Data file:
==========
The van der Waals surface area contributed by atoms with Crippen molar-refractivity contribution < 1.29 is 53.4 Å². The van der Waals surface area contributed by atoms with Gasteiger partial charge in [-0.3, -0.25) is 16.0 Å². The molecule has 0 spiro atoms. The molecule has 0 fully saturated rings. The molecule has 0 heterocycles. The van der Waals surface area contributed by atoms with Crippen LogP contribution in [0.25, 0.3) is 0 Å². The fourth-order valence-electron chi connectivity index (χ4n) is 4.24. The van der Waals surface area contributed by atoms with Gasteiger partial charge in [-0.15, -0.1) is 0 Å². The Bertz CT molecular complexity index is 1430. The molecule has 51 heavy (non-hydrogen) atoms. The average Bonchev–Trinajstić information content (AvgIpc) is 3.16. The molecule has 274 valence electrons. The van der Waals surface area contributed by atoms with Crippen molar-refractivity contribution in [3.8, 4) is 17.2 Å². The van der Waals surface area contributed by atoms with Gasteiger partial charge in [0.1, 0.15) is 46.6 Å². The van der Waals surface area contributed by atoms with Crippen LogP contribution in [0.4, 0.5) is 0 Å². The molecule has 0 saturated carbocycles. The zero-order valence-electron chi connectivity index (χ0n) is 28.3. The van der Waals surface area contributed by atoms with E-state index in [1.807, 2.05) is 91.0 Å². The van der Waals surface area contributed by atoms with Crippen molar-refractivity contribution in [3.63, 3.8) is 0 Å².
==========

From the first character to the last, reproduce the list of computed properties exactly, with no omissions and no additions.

The van der Waals surface area contributed by atoms with Crippen molar-refractivity contribution < 1.29 is 53.4 Å². The van der Waals surface area contributed by atoms with Gasteiger partial charge in [-0.3, -0.25) is 16.0 Å². The molecule has 0 spiro atoms. The molecule has 0 fully saturated rings. The molecule has 0 heterocycles. The van der Waals surface area contributed by atoms with Crippen LogP contribution in [0.25, 0.3) is 0 Å². The fourth-order valence-electron chi connectivity index (χ4n) is 4.24. The van der Waals surface area contributed by atoms with Gasteiger partial charge in [-0.15, -0.1) is 0 Å². The Bertz CT molecular complexity index is 1430. The molecule has 51 heavy (non-hydrogen) atoms. The average Bonchev–Trinajstić information content (AvgIpc) is 3.16. The molecule has 274 valence electrons. The van der Waals surface area contributed by atoms with Crippen molar-refractivity contribution in [3.8, 4) is 17.2 Å². The van der Waals surface area contributed by atoms with Gasteiger partial charge in [0.1, 0.15) is 46.6 Å². The van der Waals surface area contributed by atoms with Crippen LogP contribution in [0.4, 0.5) is 0 Å². The molecule has 0 saturated carbocycles. The zero-order valence-electron chi connectivity index (χ0n) is 28.3. The van der Waals surface area contributed by atoms with E-state index in [1.807, 2.05) is 91.0 Å². The van der Waals surface area contributed by atoms with Crippen molar-refractivity contribution in [3.63, 3.8) is 0 Å².